Nasrallah condemns Nice terror attack

Hezbollah leader says Islamic law states that innocent people should not be killed, condemns stabbing attack at church in Nice, France.

Elad Benari, Canada ,

Hassan Nasrallah
Hassan Nasrallah
Reuters

Hezbollah leader Hassan Nasrallah on Friday condemned the attack in Nice, France, in which a knifeman from Tunisia killed three people in a church.

In a speech on the occasion of the birthday of the Muslim Prophet Mohammed, Nasrallah condemned the attack and said that Islamic law states that innocent people should not be killed.

Nasrallah said the responsibility for this incident rested solely on the shoulders of the perpetrator and not on all the Muslims, even if the motive was religious.

At the same time, the Hezbollah leader also commented on the uproar over the cartoons of Mohammed which are deemed to be an insult to Islam and said, “Muslims cannot tolerate any harm to the Prophet. Protecting the Prophet is a top priority.”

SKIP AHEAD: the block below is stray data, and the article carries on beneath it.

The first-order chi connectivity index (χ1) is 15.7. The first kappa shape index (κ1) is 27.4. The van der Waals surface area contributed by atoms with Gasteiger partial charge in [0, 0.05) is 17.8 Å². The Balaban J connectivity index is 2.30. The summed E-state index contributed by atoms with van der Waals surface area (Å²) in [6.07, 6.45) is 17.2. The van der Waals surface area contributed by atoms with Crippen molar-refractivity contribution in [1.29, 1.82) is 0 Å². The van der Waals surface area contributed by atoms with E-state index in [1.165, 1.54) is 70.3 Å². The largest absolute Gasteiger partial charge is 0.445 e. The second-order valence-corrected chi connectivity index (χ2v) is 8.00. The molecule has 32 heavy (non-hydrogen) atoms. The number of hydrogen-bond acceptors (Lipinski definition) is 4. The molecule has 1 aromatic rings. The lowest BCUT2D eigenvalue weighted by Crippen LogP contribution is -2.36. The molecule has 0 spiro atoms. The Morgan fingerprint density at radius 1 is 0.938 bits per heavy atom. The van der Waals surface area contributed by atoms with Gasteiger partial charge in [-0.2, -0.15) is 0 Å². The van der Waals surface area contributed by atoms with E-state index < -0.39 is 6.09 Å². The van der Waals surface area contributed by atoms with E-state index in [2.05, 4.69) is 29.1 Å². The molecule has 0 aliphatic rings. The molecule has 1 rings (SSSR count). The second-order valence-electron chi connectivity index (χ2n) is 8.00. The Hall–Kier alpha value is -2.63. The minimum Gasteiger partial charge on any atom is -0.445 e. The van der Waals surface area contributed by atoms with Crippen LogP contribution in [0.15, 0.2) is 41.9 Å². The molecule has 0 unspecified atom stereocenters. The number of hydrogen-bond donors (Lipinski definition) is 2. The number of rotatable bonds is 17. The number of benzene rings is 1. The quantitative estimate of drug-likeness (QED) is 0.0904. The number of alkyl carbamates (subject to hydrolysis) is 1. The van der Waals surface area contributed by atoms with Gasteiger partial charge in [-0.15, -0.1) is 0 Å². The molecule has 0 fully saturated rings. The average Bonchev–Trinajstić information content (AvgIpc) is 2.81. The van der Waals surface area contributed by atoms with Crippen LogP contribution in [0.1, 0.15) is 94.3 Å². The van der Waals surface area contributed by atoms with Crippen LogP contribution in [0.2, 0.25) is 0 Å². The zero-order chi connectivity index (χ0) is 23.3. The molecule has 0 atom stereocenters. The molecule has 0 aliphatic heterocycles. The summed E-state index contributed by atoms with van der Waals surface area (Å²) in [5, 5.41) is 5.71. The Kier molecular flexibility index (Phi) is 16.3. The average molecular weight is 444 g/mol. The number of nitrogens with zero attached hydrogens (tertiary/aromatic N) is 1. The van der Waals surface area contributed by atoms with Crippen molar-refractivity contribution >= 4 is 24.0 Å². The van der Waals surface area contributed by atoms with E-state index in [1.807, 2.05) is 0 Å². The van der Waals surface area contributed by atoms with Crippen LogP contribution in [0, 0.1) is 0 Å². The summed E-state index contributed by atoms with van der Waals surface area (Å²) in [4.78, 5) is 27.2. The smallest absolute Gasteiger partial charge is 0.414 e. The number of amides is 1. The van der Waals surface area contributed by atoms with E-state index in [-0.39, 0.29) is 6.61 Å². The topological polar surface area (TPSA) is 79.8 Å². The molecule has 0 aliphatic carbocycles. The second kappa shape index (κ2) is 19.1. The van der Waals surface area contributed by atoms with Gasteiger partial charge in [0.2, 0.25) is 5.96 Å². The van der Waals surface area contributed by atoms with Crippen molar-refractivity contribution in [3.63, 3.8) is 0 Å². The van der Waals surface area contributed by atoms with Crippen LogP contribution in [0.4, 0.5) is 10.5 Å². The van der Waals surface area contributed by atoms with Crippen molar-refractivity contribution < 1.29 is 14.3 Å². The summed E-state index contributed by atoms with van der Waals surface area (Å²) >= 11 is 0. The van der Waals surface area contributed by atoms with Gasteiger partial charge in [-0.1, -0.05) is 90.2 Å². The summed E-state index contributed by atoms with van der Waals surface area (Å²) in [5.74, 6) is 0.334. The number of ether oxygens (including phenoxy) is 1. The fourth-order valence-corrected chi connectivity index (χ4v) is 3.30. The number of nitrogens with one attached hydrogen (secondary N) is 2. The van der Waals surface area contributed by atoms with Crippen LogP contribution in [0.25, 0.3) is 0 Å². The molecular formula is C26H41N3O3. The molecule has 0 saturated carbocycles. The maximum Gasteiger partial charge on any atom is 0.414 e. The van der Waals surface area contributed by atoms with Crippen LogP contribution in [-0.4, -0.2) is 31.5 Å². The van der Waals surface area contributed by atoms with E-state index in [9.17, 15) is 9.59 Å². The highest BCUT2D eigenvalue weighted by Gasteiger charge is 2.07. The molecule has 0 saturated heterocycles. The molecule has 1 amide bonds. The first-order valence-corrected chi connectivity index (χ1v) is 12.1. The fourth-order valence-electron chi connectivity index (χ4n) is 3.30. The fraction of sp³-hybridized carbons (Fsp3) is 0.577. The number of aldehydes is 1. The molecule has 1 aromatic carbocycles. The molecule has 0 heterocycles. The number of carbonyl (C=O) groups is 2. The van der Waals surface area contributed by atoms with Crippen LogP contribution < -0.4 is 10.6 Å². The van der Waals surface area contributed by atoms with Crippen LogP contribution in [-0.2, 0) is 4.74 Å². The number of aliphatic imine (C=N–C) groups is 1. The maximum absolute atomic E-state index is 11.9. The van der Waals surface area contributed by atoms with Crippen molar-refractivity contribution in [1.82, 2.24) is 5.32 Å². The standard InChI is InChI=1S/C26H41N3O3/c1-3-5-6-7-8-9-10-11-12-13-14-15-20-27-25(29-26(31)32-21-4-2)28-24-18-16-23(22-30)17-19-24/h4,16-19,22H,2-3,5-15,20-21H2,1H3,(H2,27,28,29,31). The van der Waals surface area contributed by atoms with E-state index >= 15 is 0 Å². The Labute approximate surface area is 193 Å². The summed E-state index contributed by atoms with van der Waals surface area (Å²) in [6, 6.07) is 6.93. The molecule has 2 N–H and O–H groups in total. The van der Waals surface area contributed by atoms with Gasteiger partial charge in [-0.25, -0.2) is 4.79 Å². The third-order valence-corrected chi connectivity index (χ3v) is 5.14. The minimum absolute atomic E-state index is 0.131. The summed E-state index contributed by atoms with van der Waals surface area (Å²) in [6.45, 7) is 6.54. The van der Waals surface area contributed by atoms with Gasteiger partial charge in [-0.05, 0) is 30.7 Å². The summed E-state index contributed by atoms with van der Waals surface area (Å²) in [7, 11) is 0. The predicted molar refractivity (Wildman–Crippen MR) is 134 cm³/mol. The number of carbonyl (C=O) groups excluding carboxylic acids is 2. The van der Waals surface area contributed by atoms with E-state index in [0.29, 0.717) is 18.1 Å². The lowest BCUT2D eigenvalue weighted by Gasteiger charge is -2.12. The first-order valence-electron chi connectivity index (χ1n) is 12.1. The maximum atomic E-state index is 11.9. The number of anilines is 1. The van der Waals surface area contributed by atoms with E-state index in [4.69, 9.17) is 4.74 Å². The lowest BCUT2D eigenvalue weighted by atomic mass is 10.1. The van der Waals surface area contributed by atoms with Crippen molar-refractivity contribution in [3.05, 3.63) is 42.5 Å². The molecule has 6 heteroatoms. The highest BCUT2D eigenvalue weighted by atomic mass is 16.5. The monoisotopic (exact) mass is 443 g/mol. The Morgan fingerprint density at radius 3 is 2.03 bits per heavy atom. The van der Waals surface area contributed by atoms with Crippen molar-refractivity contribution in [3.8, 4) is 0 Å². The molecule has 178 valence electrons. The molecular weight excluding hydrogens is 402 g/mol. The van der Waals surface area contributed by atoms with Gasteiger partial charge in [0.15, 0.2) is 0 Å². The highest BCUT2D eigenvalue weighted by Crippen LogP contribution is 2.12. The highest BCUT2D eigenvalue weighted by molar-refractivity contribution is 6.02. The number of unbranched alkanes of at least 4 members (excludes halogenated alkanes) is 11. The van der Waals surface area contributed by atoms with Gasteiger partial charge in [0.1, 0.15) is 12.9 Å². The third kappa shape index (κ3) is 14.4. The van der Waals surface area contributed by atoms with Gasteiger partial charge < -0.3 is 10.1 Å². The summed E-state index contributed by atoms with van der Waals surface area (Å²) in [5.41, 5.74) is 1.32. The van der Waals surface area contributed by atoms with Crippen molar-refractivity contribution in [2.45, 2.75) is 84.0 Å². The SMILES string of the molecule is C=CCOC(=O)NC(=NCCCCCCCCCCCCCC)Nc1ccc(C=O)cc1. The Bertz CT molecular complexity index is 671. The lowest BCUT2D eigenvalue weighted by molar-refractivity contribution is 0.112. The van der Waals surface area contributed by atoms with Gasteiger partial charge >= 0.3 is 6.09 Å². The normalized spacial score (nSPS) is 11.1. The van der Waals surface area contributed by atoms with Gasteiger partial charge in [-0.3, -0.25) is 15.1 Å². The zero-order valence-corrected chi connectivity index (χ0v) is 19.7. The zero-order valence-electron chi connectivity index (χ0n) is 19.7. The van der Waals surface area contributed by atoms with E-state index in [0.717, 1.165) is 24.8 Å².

France has been rocked by multiple deadly attacks in recent weeks that are suspected to be linked to Islamist extremism.

Controversy over cartoons of Mohammed in France erupted following the October 16 beheading of teacher Samuel Paty in a suburb of Paris after he showed cartoons of the prophet in class.

The cartoons were those published multiple times by French satirical magazine Charlie Hebdo, the offices of which were attacked in 2015 by Islamist extremists.

Macron has taken a firm stance against Islamism in the wake of the attack and has strongly defended the right to publish cartoons of Mohammed.

Turkish President Recep Tayyip Erdogan has led the charge against France, questioning Macron’s mental state last week. In response, France recalled its ambassador to Turkey for consultations, a first in French-Turkish diplomatic relations.

Meanwhile, Iran’s Supreme Leader, Ayatollah Ali Khamenei, compared between Holocaust denial and cartoons that insult the Prophet Mohammed.

(Arutz Sheva’s North American desk is keeping you updated until the start of Shabbat in New York. The time posted automatically on all Arutz Sheva articles, however, is Israeli time.)



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